FAIRFIELD-SUISUN, CALIFORNIA
Buster Posey

San Francisco Giants' Buster Posey catches during a spring training baseball workout Wednesday, Feb. 13, 2013, in Scottsdale, Ariz. (AP Photo/Darron Cummings)

Sports columnists

Picking the Bay Area’s biggest sports star

By From page B1 | February 19, 2013

stanhope column sig2Star power in sports is partly based on performance – but it’s not just that. There are athletes who put up really good statistics, but aren’t stars (Jeff Bagwell) and there are athletes whose numbers aren’t impressive, but are considered stars (Joe Namath).

Star quality includes numbers, but goes beyond that. And as we enjoy a remarkable run of success in Bay Area pro sports, we have more than our share of stars – way more than enough for me to find qualified applicants for my annual list of the top 10 regional stars.

To see how deep the region is, consider who isn’t among the top 10: There are no Raiders, a shocking fall for a team known for its stars.

Both Frank Gore (too many good teammates) and Josh Reddick (not enough history) fall short. Joe Thornton doesn’t make it, despite being a six-time NHL All-Star.

Meanwhile, an executive, a broadcasting team and a coach are on the list, which has a different No. 1 star than the two previous years.

Here are the rankings, with last year’s rankings in parenthesis. Feel free to argue.

10. (10) Patrick Willis, 49ers. The most consistent player on the NFC champ’s defense has been on the list all three years – and a Super Bowl performance keeps him there. Aldon and Justin Smith got more attention than him, but Willis is still the biggest star on the San Francisco defense.

9. (nr) Matt Cain, Giants. He’s the best pitcher on the staff, but not its biggest star – mostly because of his calm and dignified presence that doesn’t attract attention. Last year’s perfect game and postseason stardom makes him one of baseball’s most coveted pitchers.

8. (nr) Patrick Marleau, Sharks. He and Thornton are the biggest stars for the Sharks – the region’s most consistent winners, but who have a limited fan base. Marleau is the bigger local star because he’s spent his career (15 years!) with San Jose while Thornton came in a 2005 trade.

7. (nr) Billy Beane, A’s. The combination of being played by Brad Pitt in “Moneyball” and putting together a revived A’s team that won the American League West last year without a big star puts the A’s general manager – baseball’s most famous GM – on the list.

6. (nr) Stephen Curry, Warriors. With Monta Ellis (ranked sixth each of the two previous years) traded away, Golden State is Curry’s team. He’s one of the NBA’s best shooters and most enjoyable players to watch and his career is on the upswing. Assuming, of course, his ankles hold up.

5. (9) Mike Krukow/Duane Kuiper, Giants. Another championship makes the status of the Giants’ TV voices bigger than ever. Critics correctly complain that they (particularly Krukow) are “homers” who root for the team, but that’s why so many fans like them. Losing these guys would bring more criticism than losing almost any player from the franchise.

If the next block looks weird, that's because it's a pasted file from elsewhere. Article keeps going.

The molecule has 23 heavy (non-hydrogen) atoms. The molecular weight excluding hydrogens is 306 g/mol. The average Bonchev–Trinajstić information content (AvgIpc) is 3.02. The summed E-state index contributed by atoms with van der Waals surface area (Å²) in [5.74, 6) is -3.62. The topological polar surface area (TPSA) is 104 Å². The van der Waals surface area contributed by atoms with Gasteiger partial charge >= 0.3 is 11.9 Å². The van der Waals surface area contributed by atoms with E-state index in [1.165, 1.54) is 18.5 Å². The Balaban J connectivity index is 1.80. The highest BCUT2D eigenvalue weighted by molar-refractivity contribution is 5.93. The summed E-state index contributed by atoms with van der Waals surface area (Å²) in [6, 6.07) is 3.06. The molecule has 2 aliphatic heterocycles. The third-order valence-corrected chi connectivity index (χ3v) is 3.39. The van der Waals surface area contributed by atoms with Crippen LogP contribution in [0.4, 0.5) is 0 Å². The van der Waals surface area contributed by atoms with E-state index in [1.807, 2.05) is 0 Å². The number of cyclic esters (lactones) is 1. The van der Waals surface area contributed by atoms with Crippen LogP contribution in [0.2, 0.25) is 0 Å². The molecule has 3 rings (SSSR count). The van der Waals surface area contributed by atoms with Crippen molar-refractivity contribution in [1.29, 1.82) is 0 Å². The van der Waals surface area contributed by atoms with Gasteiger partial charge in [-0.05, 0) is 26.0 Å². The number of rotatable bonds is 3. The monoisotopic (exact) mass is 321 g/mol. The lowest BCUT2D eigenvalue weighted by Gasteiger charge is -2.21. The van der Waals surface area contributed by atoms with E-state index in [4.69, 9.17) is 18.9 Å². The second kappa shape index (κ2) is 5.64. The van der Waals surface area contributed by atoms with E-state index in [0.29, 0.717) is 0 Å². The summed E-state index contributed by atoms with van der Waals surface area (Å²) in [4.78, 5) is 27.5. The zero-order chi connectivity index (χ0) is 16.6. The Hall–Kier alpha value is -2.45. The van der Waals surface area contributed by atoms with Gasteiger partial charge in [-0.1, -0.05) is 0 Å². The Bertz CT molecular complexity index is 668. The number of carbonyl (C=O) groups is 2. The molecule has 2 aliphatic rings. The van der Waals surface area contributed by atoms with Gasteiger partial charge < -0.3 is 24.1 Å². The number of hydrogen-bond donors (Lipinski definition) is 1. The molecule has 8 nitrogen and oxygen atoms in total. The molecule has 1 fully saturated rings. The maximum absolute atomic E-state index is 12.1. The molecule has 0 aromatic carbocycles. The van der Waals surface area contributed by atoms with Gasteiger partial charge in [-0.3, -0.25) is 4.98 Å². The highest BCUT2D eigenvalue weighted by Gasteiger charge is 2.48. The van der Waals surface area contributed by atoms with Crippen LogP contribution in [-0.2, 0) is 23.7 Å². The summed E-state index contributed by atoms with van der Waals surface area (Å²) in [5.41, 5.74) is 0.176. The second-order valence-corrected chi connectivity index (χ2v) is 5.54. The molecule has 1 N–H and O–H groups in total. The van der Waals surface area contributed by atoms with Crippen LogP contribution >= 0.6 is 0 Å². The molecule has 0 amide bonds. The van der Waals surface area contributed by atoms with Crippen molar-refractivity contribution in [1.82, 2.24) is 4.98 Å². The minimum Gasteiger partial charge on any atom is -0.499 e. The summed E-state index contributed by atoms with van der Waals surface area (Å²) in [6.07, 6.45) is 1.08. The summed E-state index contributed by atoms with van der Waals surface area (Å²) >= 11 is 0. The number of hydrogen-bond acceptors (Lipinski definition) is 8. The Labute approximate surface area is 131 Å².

4. (1) Tim Lincecum, Giants. He was the region’s biggest star in both 2011 and 2012, but took a step back last year. His greatest days are probably behind him, but his postseason performance and rock-star aura (consider the coverage of his haircut! His haircut!) keeps him near the top of the list. A big season could move him back up.

3. (2) Jim  Harbaugh, 49ers. Rightly gets credit for turning around the franchise and bringing it back to elite status. The TV cameras love him and his cranky act with the media goes over well as long as the team is winning. Most popular coach in the region since Bill Walsh.

2. (nr) Colin Kaepernick, 49ers.  From obscure backup quarterback to national star in a few months, the Super Bowl quarterback is riding a massive wave. Nearly every NFL expert expects him to change the position by combining the ability to run with accurate passing and smarts. He’s what Michael Vick would be if Vick could complete 70 percent of his passes.

1. (3) Buster Posey, Giants.  In two full seasons, he has two World Series titles, a batting championship, Rookie of the Year and MVP awards. When he was hurt, the Giants missed the postseason. A cleanup hitter who plays the most important defensive position on baseball’s best team, the Giants know they have to do whatever is necessary to keep him. He’s the Joe Montana of the franchise.

Reach Brad Stanhope at 427-6958 or [email protected] Follow him on Twitter at www.twitter.com/bradstanhope.

Previous lists

2011

1. Tim Lincecum, Giants.

2. Al Davis, Raiders.

3. Buster Posey, Giants.

4. Duane Kuiper-Mike Krukow, Giants.

5. Patrick Willis, 49ers.

6. Monta Ellis, Warriors.

7. Nnamdi Asomugha, Raiders.

8. Joe Thornton, Sharks

9. Frank Gore, 49ers.

10. Stephen Curry, Warriors

2012

1. Tim Lincecum, Giants.

2. Jim Harbaugh, 49ers.

3. Buster Posey, Giants.

4. Alex Smith, 49ers.

5. Carson Palmer, Raiders.

6. Monta Ellis, Warriors.

7. Yoenis Cespedes, A’s.

8. Joe Thornton, Sharks.

9. Duane Kuiper-Mike Krukow, Giants.

10. Patrick Willis, 49ers.

Brad Stanhope

Brad Stanhope

Brad Stanhope is a former Daily Republic editor. He began his career at the DR in the last millennium. He spent 24 years as a sports editor, associate editor and news editor before leaving the Daily Republic in 2014. Brad lives in Suisun City with his wife, Mrs. Brad, and two sons. He enjoys cheese.
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